Larry Zicklin facilitates webinar discussion on collapse of SVB

Baruch College’s business school namesake, Larry Zicklin, discussed the events that led up to the collapse of SVB Financial Group in the latest installment of his webinar series on April 18. 

For the webinar — titled “Silicon Valley Bank: The Canary in the Coal Mine?” — the Baruch alumnus was joined by Paquita Davis-Friday, the interim dean of the Zicklin School, and Linda Allen, a finance professor in the Bert W. Wasserman Department of Economics and Finance.

The three faculty members talked about warnings from the bank’s collapse, KPMG’s clean bank audit and the implications of the accounting firm’s actions on the broader economy.​​

SVB’s collapse created a ripple effect throughout the banking sector with more regional banks following suit and being overtaken by federal regulators.

Allen recalled the financial crisis that occurred between 2007 and 2008 and pointed out what is happening now is not the same as what happened then.

“What happened in 2008 was, there were not enough ‘banks B, C, D and E’ to absorb all of the losses,” Allen said. “That’s when we have systemic risk, where there are not enough solvent institutions to pick off the assets and liabilities of the insolvent. That’s not what we’re at now. That’s why I believe we have created a crisis we’re at risk [is] soon to be.”  

Zicklin recalled that SVB had 94% of its deposits insured and asked Allen whether SVB should have understood this risk.

Allen cited that the subsidiary Silicon Valley Bank was in a liquidity risk, but it was not the core issue. She said that the “risk management was inadequate at SVB Bank.”

“Look, I don’t know the management there,” Allen added. “I can’t read their minds, but I believe they felt the Fed was going to be ending its tightening positions and was going to sort of keep interest rates pretty level. They would have gotten away with it and actually made a ton of money.”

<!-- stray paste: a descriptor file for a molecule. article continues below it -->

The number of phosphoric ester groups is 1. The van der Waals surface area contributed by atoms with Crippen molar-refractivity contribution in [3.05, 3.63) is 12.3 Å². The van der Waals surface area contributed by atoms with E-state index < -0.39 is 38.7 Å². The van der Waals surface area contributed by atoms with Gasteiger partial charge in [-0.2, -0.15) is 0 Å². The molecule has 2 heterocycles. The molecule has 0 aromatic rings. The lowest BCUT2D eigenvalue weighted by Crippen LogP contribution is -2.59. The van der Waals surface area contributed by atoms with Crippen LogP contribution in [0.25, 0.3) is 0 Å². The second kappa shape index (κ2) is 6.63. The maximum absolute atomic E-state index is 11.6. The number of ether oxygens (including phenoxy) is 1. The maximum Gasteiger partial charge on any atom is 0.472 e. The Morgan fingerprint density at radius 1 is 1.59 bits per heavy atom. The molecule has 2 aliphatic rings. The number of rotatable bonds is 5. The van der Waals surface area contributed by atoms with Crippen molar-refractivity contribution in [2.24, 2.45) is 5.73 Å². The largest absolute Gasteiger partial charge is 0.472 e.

The Ticker previously reported that SVB did not have a risk management team or a chief risk officer until January, two months before the financial institution collapsed. Zicklin noted that “the auditors had to have seen this.”

Banks have two types of assets: marked-to-market assets and held-to-maturity assets.

Marked-to-market assets have values that fluctuate based on current market conditions.

Held-to-maturity assets are purchased and owned until maturity. Maturity refers to the date when the final payment is due, otherwise, it will cease to exist. These assets remain constant throughout accounting periods, and the main advantage is that banks could utilize them to conceal incurred losses.

SVB had been transferring its assets to the held-to-maturity category since 2020. By 2022, nearly 44% of its assets were in the classification, according to The Private Office.

“The auditors are to provide an opinion as to whether the financial statements present fairly, in all material respects, the financial position of the company as of the financial statement date,” Davis-Friday said in regard to KPMG’s audit of SVB.

An accounting professor, Davis-Friday said that addressing readers with predictions is a difficult matter. Once auditors start forecasting, they no longer retain their role. In fact, that wouldn’t be the auditor’s responsibility or role.

The difficulty of predictions made by critical risk was trivialized, and Allen added that the auditor would get sued for revealing predictions.

As small banks lose deposits and bigger banks gain deposits, Allen commented on the government’s growing role in the banking sector.

“The Fed and the federal government have essentially given a put to the private sector,” Allen explained. “Then, okay, you have a bad outcome, sell it to us at par value.”

At the end of the discussion, Zicklin answered the question posed by the title of the webinar — is SVB the “canary in the coal mine?”

“Yeah, I think Silicon Valley Bank, Signature Bank and First Republic Bank is the canary in the coal mine,” Zicklin said. “But, it also depends on the level of interest rate because if interest rates continue to go up, we’ll see some casualties that we don’t know about.”

Editor’s Note: Vincent Perretti, who co-wrote this article, is a member of the Baruch Accounting Society. He had no part in writing specifically about KPMG.